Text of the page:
# Simplifying ${n\choose k} - {n-1 \choose k}$.

How would I simplify $${n\choose k} - {n-1 \choose k}$$

I've expanded them into the binomial coefficient form $$\frac{n!}{k!(n-k)!} - \frac{(n-1)!}{k!(n-1-k)!}$$

but that's about all I've got.

I'm having trouble with factorials. Any suggestions?

• Note that the denominator should have $(n-k)!$ not $(n-k!)$
– qwr
Commented Jun 30, 2020 at 4:51

To explain why your expression is equal to $${n - 1 \choose k - 1}$$ combinatorially, note that to choose $$k$$ out of $$n$$ objects entails one of two things:

1. You choose the first object and $$k - 1$$ objects from the remaining $$n - 1$$ objects. Clearly, there are $${n - 1 \choose k - 1}$$ ways to choose $$k$$ objects like this.

2. You don't choose the first object, meaning you must choose $$k$$ objects from the remaining $$n - 1$$ objects. Here there are $$n - 1 \choose k$$ ways to do this.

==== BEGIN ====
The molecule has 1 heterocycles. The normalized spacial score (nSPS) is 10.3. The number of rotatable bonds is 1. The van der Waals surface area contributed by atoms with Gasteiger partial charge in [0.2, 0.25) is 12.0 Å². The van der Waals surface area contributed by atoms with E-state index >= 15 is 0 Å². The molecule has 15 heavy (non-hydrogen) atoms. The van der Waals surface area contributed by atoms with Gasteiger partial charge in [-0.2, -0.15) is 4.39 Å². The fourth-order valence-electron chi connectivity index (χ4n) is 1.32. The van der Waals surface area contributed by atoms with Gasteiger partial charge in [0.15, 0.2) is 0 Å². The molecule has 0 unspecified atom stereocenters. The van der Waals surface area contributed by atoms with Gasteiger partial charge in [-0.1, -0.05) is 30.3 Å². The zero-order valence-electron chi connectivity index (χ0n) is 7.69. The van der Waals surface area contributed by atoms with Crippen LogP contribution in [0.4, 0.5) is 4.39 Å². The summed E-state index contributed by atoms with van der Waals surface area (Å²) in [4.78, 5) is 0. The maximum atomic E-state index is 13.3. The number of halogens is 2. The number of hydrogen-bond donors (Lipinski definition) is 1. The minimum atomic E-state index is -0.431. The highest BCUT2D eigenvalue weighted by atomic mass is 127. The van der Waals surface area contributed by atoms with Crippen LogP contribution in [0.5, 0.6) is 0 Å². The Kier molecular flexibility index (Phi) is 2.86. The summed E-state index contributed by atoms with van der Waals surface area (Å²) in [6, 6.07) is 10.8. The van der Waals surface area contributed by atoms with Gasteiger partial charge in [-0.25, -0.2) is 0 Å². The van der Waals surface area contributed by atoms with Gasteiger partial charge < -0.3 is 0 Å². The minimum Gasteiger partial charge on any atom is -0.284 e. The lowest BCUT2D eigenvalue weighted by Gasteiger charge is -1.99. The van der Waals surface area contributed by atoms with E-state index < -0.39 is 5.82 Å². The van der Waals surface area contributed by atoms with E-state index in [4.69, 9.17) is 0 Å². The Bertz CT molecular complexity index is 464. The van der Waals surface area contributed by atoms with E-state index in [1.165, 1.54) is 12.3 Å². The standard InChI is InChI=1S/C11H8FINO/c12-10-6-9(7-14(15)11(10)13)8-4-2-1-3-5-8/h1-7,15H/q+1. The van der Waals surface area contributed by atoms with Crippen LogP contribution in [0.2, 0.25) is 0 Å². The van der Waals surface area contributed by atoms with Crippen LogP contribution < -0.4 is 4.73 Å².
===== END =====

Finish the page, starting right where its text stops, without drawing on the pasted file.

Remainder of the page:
Hence, $${n - 1 \choose k} + {n - 1 \choose k - 1} = {n \choose k}$$ from which the equality in other answers follows.

• I love this explanation! Very intuitive. Thank you +1 Commented Jun 30, 2020 at 3:32

You can write it as $$\frac{(n-1)!}{k!(n-k-1)!}\left[\frac{n}{n-k}-1\right]=\frac{(n-1)!}{(k-1)!(n-k)!}=\binom{n-1}{k-1}$$

Use the fact that $$\binom n k = \binom {n - 1}{k - 1} + \binom {n - 1} k$$ for all integers $$1 \leq k \leq n - 1.$$

To expand on Anurag A's answer:

When working with combinatorial identities, $$n!$$ and $$(n-1)!$$ are actually almost the same, in that $$(n-1)! \times n = n!$$, i.e. they differ only by a factor of $$n$$. The same fact can be applied to see the slightly less obvious fact that $$(n-k)!$$ is just $$(n-k-1)! \times (n-k)$$.